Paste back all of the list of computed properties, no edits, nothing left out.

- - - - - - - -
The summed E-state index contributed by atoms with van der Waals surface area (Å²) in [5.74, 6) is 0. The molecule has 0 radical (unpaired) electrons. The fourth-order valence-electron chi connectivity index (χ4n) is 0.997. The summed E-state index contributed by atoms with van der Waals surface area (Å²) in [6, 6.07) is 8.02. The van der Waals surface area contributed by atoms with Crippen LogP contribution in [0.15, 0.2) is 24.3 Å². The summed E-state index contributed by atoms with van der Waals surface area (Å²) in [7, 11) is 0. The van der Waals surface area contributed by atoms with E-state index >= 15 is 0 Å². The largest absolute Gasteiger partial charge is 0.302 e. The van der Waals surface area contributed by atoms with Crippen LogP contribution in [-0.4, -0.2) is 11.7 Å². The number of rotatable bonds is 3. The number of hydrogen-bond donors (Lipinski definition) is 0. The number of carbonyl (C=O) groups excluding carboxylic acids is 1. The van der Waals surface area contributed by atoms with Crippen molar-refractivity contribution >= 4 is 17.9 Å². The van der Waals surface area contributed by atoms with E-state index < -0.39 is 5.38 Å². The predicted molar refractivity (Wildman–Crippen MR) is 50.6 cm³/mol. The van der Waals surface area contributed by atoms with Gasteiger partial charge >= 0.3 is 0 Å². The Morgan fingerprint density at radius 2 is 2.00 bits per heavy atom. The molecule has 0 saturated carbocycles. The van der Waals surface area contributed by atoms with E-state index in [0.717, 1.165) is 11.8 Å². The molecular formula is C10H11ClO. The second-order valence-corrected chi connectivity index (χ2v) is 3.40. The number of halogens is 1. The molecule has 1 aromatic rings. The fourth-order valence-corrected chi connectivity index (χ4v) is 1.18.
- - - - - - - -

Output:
The summed E-state index contributed by atoms with van der Waals surface area (Å²) in [5.74, 6) is 0. The molecule has 0 radical (unpaired) electrons. The fourth-order valence-electron chi connectivity index (χ4n) is 0.997. The summed E-state index contributed by atoms with van der Waals surface area (Å²) in [6, 6.07) is 8.02. The van der Waals surface area contributed by atoms with Crippen LogP contribution in [0.15, 0.2) is 24.3 Å². The summed E-state index contributed by atoms with van der Waals surface area (Å²) in [7, 11) is 0. The van der Waals surface area contributed by atoms with E-state index >= 15 is 0 Å². The largest absolute Gasteiger partial charge is 0.302 e. The van der Waals surface area contributed by atoms with Crippen LogP contribution in [-0.4, -0.2) is 11.7 Å². The number of rotatable bonds is 3. The number of hydrogen-bond donors (Lipinski definition) is 0. The number of carbonyl (C=O) groups excluding carboxylic acids is 1. The van der Waals surface area contributed by atoms with Crippen molar-refractivity contribution >= 4 is 17.9 Å². The van der Waals surface area contributed by atoms with E-state index < -0.39 is 5.38 Å². The predicted molar refractivity (Wildman–Crippen MR) is 50.6 cm³/mol. The van der Waals surface area contributed by atoms with Gasteiger partial charge >= 0.3 is 0 Å². The Morgan fingerprint density at radius 2 is 2.00 bits per heavy atom. The molecule has 0 saturated carbocycles. The van der Waals surface area contributed by atoms with E-state index in [0.717, 1.165) is 11.8 Å². The molecular formula is C10H11ClO. The second-order valence-corrected chi connectivity index (χ2v) is 3.40. The number of halogens is 1. The molecule has 1 aromatic rings. The fourth-order valence-corrected chi connectivity index (χ4v) is 1.18.